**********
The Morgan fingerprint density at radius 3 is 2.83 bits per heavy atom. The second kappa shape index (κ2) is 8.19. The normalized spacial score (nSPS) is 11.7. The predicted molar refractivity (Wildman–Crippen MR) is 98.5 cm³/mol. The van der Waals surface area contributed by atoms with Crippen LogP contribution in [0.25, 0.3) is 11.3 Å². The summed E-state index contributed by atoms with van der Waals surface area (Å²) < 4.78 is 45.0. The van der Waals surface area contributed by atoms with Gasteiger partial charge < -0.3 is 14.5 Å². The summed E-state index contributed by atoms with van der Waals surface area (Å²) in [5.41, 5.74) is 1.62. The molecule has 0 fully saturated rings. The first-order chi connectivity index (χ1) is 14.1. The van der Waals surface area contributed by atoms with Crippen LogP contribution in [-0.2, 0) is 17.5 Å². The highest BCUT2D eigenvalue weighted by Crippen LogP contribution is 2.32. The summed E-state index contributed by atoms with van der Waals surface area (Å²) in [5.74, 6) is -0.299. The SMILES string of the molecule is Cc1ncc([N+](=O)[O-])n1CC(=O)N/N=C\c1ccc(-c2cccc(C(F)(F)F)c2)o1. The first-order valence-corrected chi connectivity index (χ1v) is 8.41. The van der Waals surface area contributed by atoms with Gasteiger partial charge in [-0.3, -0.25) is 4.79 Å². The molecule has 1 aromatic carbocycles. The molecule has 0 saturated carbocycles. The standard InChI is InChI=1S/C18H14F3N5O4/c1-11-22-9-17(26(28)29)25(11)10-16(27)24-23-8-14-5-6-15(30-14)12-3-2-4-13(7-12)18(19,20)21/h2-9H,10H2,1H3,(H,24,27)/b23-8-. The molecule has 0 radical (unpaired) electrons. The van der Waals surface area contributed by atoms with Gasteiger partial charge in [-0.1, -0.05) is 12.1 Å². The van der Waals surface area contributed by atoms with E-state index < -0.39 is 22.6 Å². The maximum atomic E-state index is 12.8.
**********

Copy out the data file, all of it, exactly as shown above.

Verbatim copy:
The Morgan fingerprint density at radius 3 is 2.83 bits per heavy atom. The second kappa shape index (κ2) is 8.19. The normalized spacial score (nSPS) is 11.7. The predicted molar refractivity (Wildman–Crippen MR) is 98.5 cm³/mol. The van der Waals surface area contributed by atoms with Crippen LogP contribution in [0.25, 0.3) is 11.3 Å². The summed E-state index contributed by atoms with van der Waals surface area (Å²) < 4.78 is 45.0. The van der Waals surface area contributed by atoms with Gasteiger partial charge < -0.3 is 14.5 Å². The summed E-state index contributed by atoms with van der Waals surface area (Å²) in [5.41, 5.74) is 1.62. The molecule has 0 fully saturated rings. The first-order chi connectivity index (χ1) is 14.1. The van der Waals surface area contributed by atoms with Crippen LogP contribution in [-0.2, 0) is 17.5 Å². The highest BCUT2D eigenvalue weighted by Crippen LogP contribution is 2.32. The summed E-state index contributed by atoms with van der Waals surface area (Å²) in [5.74, 6) is -0.299. The SMILES string of the molecule is Cc1ncc([N+](=O)[O-])n1CC(=O)N/N=C\c1ccc(-c2cccc(C(F)(F)F)c2)o1. The first-order valence-corrected chi connectivity index (χ1v) is 8.41. The van der Waals surface area contributed by atoms with Gasteiger partial charge in [-0.3, -0.25) is 4.79 Å². The molecule has 1 aromatic carbocycles. The molecule has 0 saturated carbocycles. The standard InChI is InChI=1S/C18H14F3N5O4/c1-11-22-9-17(26(28)29)25(11)10-16(27)24-23-8-14-5-6-15(30-14)12-3-2-4-13(7-12)18(19,20)21/h2-9H,10H2,1H3,(H,24,27)/b23-8-. The molecule has 0 radical (unpaired) electrons. The van der Waals surface area contributed by atoms with Gasteiger partial charge in [-0.1, -0.05) is 12.1 Å². The van der Waals surface area contributed by atoms with E-state index < -0.39 is 22.6 Å². The maximum atomic E-state index is 12.8.